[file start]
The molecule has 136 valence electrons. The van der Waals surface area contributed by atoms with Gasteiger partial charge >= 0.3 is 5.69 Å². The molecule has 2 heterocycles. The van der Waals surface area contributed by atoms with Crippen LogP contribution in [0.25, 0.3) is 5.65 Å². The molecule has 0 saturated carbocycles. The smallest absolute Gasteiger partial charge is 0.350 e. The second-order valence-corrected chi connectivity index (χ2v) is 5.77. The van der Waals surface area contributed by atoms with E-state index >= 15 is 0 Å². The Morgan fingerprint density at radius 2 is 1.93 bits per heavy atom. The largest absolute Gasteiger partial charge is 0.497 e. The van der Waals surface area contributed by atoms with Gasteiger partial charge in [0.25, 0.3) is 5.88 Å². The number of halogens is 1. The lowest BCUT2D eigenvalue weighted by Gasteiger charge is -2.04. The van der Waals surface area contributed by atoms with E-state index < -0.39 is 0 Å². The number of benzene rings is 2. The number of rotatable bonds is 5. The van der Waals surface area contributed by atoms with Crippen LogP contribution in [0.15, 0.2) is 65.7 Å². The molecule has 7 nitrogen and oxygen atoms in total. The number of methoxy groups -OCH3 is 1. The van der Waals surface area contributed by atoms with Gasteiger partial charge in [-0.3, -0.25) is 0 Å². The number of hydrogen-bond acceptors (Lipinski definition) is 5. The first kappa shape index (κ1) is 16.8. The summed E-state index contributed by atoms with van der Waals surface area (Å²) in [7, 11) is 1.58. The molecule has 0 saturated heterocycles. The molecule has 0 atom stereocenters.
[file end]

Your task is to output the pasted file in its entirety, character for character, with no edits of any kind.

The molecule has 136 valence electrons. The van der Waals surface area contributed by atoms with Gasteiger partial charge >= 0.3 is 5.69 Å². The molecule has 2 heterocycles. The van der Waals surface area contributed by atoms with Crippen LogP contribution in [0.25, 0.3) is 5.65 Å². The molecule has 0 saturated carbocycles. The smallest absolute Gasteiger partial charge is 0.350 e. The second-order valence-corrected chi connectivity index (χ2v) is 5.77. The van der Waals surface area contributed by atoms with E-state index >= 15 is 0 Å². The Morgan fingerprint density at radius 2 is 1.93 bits per heavy atom. The largest absolute Gasteiger partial charge is 0.497 e. The van der Waals surface area contributed by atoms with Gasteiger partial charge in [0.25, 0.3) is 5.88 Å². The number of halogens is 1. The lowest BCUT2D eigenvalue weighted by Gasteiger charge is -2.04. The van der Waals surface area contributed by atoms with E-state index < -0.39 is 0 Å². The number of benzene rings is 2. The number of rotatable bonds is 5. The van der Waals surface area contributed by atoms with Crippen LogP contribution in [0.15, 0.2) is 65.7 Å². The molecule has 7 nitrogen and oxygen atoms in total. The number of methoxy groups -OCH3 is 1. The van der Waals surface area contributed by atoms with Gasteiger partial charge in [-0.3, -0.25) is 0 Å². The number of hydrogen-bond acceptors (Lipinski definition) is 5. The first kappa shape index (κ1) is 16.8. The summed E-state index contributed by atoms with van der Waals surface area (Å²) in [7, 11) is 1.58. The molecule has 0 saturated heterocycles. The molecule has 0 atom stereocenters.